Look at all that ice! That cloudy grey sky! And have you noticed all the snow in the other pictures I took on Seurassaari Island? After three months of not having proper winter (minus Iceland), I was missing it so much. Did you know that Germany gets barely any snow in the winter? I didn’t until I was there, although I did know that the UK mostly just gets rain during the winter. So Finland was a lovely respite where I could get my yearly dose of snow and ice, even if it wasn’t as cold as I’m used to (a month before I got there, it was in the -20C/-25C range, which is what Alberta winter is like, but it hovered around zero the whole time I was in Helsinki). I was so happy to walk on ice and focus on doing so without slipping. Winter just doesn’t feel right without that. :)

Oh, speaking of wintery coastline, there’s also this bit:


I took a picture of it because J had a hilarious story about the stairs on the other side of that rock outcropping. Apparently, one of Finland’s previous presidents was really fit and liked to go for a walk/run every day along that path. And he would straight up jump up the stairs on the other side. I didn’t get to see them, but J informs me they’re really steep, and her boyfriend tried jumping up them once, only to fail miserably.

The best part of the story is that the president’s bodyguards couldn’t jump up those steps, either, so he’d have to wait at the top for them to catch up.

Whatever This Is

As a particularly random treat, as J and I left the island, we spotted a man biking across the frozen ocean on the way to wherever he was going, chill as chill could be. Pun intended.

J and I were both highly amused.

Suomenlinna: Helsinki’s Sea Fortress


As you can see from the map, Suomenlinna is made up of four islands connected by bridges. It used to be used as a fortress to guard Helsinki from either Russia or Sweden, depending on whoever was in charge at the time. It has walls that look like this:


There are cannons on various parts of the islands, and all the original fortifications and buildings are designed to look like they’re nothing more threatening than bits of the island. Aka, the grass at the top of that wall? Totally on purpose.

There’s one pier on the island on the outside of the King’s Gate. (Much as I love the ocean, I didn’t dip my feet in because that water was probably hecking cold and I’m rather attached to my toes. Pun also intended.) Here’s a somewhat grainy picture of the view from the pier:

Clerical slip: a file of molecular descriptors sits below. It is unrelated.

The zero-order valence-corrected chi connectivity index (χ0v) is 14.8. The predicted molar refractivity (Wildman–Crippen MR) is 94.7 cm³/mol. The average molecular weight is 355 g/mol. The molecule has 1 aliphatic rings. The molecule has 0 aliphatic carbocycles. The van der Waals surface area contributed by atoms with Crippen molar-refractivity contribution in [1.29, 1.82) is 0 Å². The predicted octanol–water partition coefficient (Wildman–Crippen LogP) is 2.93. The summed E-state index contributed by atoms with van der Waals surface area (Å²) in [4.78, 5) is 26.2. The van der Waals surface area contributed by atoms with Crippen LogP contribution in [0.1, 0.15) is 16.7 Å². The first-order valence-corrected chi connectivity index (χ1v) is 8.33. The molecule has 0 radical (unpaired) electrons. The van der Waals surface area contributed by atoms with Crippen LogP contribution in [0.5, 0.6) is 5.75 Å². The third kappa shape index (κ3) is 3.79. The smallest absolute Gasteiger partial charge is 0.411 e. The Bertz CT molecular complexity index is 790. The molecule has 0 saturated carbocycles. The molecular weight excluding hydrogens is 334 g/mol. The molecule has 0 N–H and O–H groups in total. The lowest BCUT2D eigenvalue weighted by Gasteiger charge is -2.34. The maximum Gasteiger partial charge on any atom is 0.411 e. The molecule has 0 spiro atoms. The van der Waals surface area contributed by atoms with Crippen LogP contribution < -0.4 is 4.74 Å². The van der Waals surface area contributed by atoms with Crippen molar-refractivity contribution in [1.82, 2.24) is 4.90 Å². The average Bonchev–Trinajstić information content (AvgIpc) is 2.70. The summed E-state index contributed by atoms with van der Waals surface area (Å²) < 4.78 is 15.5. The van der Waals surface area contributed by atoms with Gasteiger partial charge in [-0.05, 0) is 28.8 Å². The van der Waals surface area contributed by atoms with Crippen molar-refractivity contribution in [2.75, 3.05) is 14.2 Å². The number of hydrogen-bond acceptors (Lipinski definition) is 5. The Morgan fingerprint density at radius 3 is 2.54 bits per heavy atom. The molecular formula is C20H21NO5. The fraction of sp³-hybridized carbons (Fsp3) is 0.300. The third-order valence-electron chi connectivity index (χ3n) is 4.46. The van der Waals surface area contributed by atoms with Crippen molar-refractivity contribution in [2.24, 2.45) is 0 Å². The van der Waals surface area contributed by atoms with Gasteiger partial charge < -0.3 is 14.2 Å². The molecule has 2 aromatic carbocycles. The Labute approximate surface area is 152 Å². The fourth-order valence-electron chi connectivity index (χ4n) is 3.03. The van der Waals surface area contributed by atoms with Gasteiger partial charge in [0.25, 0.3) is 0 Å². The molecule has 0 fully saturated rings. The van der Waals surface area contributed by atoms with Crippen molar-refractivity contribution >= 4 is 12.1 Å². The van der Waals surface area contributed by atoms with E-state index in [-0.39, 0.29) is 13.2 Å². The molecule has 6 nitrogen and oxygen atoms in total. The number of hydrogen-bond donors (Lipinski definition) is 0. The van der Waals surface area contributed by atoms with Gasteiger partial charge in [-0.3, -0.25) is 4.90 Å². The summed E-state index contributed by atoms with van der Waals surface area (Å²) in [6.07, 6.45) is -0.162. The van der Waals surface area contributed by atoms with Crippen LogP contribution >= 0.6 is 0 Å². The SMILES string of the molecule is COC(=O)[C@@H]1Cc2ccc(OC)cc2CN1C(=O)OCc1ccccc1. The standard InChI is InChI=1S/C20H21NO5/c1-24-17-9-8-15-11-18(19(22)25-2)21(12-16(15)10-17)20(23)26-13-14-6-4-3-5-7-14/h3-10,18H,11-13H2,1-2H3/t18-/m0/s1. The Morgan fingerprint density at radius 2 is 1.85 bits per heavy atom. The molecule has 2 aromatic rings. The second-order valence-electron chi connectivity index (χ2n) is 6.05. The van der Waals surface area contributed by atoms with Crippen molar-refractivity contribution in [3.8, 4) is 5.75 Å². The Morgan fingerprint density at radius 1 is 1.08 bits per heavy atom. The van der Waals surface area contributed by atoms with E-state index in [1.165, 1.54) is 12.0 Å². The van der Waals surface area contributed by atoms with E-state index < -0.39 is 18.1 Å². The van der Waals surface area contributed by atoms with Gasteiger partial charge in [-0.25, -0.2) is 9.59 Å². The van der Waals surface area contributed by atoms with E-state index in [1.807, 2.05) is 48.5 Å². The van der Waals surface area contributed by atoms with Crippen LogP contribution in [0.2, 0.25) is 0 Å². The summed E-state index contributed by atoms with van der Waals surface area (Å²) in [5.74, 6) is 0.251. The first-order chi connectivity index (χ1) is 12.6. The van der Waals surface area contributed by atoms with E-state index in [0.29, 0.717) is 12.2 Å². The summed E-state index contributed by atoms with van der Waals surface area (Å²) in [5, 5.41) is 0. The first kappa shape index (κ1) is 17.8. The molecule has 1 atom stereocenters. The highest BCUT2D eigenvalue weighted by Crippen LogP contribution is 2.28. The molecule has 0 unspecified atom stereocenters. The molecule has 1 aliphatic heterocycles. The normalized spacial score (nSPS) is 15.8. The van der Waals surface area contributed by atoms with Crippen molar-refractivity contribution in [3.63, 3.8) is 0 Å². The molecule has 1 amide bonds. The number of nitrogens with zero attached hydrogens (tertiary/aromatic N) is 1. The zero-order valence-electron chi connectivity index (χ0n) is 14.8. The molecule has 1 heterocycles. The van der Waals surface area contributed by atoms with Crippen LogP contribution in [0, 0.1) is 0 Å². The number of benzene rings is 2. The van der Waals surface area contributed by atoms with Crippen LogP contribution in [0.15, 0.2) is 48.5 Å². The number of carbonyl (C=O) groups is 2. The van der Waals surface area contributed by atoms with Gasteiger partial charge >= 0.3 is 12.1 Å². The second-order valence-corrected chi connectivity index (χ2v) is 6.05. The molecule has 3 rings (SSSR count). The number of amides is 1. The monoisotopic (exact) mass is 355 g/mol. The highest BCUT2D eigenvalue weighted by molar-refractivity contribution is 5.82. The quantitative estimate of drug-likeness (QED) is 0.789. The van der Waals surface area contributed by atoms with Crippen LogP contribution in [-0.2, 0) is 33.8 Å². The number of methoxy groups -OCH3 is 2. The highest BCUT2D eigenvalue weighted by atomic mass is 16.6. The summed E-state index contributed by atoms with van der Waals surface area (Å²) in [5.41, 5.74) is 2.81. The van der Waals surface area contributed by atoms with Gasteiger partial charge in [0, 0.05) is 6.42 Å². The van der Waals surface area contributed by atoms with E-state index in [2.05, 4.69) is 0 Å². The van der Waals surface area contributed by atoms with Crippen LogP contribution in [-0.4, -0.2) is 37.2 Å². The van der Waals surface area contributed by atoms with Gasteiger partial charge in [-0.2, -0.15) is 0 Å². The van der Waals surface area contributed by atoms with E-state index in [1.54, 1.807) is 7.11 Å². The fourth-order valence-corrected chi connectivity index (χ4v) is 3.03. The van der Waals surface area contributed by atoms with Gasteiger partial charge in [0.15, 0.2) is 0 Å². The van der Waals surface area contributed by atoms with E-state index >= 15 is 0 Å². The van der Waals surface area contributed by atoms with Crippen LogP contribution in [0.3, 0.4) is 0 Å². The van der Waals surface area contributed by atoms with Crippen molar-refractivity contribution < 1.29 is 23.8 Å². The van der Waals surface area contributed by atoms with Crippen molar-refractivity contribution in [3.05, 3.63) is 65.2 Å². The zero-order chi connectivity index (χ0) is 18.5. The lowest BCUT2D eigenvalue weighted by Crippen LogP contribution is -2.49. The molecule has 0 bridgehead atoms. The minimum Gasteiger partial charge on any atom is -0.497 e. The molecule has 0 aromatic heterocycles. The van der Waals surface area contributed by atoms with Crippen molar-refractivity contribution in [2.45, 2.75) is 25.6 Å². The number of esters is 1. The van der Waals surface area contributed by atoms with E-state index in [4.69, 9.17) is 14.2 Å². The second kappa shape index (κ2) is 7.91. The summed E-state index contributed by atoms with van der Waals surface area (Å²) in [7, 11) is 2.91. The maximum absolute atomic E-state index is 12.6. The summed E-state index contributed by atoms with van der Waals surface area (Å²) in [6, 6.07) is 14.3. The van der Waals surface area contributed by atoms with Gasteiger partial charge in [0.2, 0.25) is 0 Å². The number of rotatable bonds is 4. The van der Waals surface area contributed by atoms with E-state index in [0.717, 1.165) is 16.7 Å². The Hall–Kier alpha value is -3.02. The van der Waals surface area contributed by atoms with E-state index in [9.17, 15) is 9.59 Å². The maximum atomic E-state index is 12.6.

And the view from inside the gate looks like this:


You can see the chains attached to the drawbridge in that picture, but what you can’t see is the archer slits on either side of me. They’re so deep you wouldn’t be able to reach the archers with a sword, but they’re wide enough for the archers to get their arrows into you. Essentially, if an army managed to get in the gate, they’d be stuck in a bottleneck, at the mercy of the archers until they got through to the other side.

But good luck with that, because there’s a door on the other side of that gate, too.

Nowadays, there’s no fear of archers, you’re probably not carrying a sword, and you can easily get to the islands via a ferry, which runs every fortyish minutes, and which you can get on with the same passes you’d use for the buses and trams.

An Honourable Mention to Hannover

I’d forgotten this until I found the photo evidence again. When I got back from Finland, Inga (the friend I stayed with in Hannover) was either asleep or at work (I don’t remember, and my calendar is in Japan time right now and I don’t want to do any conversions xD ). BUT. She had figured out which chips I like and that I’m a fan of German milk, so this is what I found when I returned to her apartment:


(For those of you freaking out about milk not in the fridge, Haltbare Milch is shelf-safe milk. It doesn’t go bad when left out in room temperature, which is plenty disconcerting when you’re not used to that. I never did get used to that, but milk is milk. So I drank it :D )

I’m pretty dang lucky to have a friend like Inga.


Next week: Iceland :D